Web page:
The Military Engineering Institute (IME), an army university in the city of Rio de Janeiro, found a way to cheapen the construction of highways in Brazil. The IME Soil Laboratory created a clay transformation process that permits its use in construction in the place of gravel.
According to the coordinator of the research, professor and colonel ílvaro Vieira, calcinated clay, as the product is called, may cost less than half of the price of gravel.
It may be used in the production of tarmac or as an input for concrete, used in the construction of bridges and buildings.
The study started eight years ago and was patented at the end of last year. So as to reach the final product, the clay is dampened, has the air removed and is compressed in an extrusion machine.
When it comes out, it is put out to dry naturally. After that, it goes into an oven at high temperature, between 800 and 1,000 degrees Celsius. At the end it is ground, like gravel, and may then be used in the production of concrete or asphalt.
According to Vieira, the product must be made out of clay with special chemical and physical properties, like that of the kaolinite family.
Calcinated clay is not yet made in commercial scale, but the production process has already been tested by ceramics company Cerâmica Ciframa, from the city of Santarém, in the northern Brazilian state of Pará.
The technology, however, is dominated and may be used by Brazilian or foreign companies under approval by the IME. “The technology may be used in any region of the world,” stated Vieira.
The intention of the researchers, at the beginning of the study, was to simplify and cheapen the cost of construction of highways in the Amazon region, where there is lack of stone.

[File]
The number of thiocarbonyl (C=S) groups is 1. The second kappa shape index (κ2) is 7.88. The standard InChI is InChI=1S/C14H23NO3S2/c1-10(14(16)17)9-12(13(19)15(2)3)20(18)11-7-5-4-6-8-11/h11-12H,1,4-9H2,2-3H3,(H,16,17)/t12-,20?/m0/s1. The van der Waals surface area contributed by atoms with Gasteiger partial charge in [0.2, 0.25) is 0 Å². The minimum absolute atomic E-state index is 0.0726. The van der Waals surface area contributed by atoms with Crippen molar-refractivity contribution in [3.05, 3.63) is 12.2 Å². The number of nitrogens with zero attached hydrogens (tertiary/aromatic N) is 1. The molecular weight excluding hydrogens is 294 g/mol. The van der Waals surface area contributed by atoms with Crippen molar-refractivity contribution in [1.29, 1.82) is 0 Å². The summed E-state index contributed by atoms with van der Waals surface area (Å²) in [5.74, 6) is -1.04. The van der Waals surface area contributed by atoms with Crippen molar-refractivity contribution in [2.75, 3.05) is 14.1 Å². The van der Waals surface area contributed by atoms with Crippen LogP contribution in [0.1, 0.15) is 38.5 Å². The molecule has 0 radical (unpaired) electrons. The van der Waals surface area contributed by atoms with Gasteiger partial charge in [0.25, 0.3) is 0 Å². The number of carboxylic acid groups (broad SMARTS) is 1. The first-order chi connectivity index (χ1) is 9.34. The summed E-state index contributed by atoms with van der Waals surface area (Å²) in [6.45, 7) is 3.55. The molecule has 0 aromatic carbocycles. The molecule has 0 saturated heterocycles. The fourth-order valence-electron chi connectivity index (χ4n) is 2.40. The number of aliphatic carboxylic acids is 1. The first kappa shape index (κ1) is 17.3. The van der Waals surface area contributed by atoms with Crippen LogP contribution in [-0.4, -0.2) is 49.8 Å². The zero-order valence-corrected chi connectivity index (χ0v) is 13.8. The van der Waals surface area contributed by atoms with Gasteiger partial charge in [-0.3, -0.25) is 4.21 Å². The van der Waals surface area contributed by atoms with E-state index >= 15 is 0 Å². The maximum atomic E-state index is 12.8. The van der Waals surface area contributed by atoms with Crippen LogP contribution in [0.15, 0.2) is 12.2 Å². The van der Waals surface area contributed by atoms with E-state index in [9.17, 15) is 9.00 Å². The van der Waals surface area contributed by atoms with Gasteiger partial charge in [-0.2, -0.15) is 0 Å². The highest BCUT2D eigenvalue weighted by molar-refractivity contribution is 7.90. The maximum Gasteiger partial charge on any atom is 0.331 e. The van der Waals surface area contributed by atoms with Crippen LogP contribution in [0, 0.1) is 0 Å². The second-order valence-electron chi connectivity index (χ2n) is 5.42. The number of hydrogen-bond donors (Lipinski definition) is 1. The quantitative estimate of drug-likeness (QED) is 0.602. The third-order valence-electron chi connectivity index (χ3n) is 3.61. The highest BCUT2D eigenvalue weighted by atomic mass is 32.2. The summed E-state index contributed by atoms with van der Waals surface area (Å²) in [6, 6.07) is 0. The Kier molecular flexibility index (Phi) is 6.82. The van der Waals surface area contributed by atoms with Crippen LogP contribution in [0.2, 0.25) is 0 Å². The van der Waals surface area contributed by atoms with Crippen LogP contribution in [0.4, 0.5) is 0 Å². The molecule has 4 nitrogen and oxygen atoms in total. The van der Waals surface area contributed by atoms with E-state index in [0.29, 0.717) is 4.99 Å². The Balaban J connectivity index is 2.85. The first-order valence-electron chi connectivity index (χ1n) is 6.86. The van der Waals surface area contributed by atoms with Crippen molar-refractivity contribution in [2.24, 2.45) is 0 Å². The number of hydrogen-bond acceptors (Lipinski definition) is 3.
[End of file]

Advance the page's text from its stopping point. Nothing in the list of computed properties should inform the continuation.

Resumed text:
The cubic meter of gravel in the Santarém region costs around US$ 40, whereas calcinated clay should cost around US$ 15 per cubic meter.
“Our interest is the development of the Amazon region, which is little reached by transport in Brazil,” stated the professor.
According to Vieira, the IME does not intend to have financial benefits from the technology. The patent was registered, according to the researcher, only to guarantee the continuation of the research.
Although the process is already ready for use, the university is studying new applications for the product. According to Vieira, during the tests, calcinated clay showed itself more resistant than the stone extracted, for example, at quarries in the state of Rio de Janeiro.
The study was developed by Vieira together with another IME professor, Luiz Antônio Silveira Lopes, from the Fortification and Construction Engineering department in the university’s Soil Laboratory.
A total of 12 people participated in the study since it was started, among them professors, students and technicians.
The IME offers graduation, master degrees and doctorates in engineering to civilian and military students. Every year a total of 100 civilian and 20 military students enter the institute.
The courses are free. Ten different engineering courses are offered in graduation, among them Electric, Electronic, Computer, Cartographic and Communications.
Military Engineering Institute (IME)
ANBA – Brazil-Arab News Agency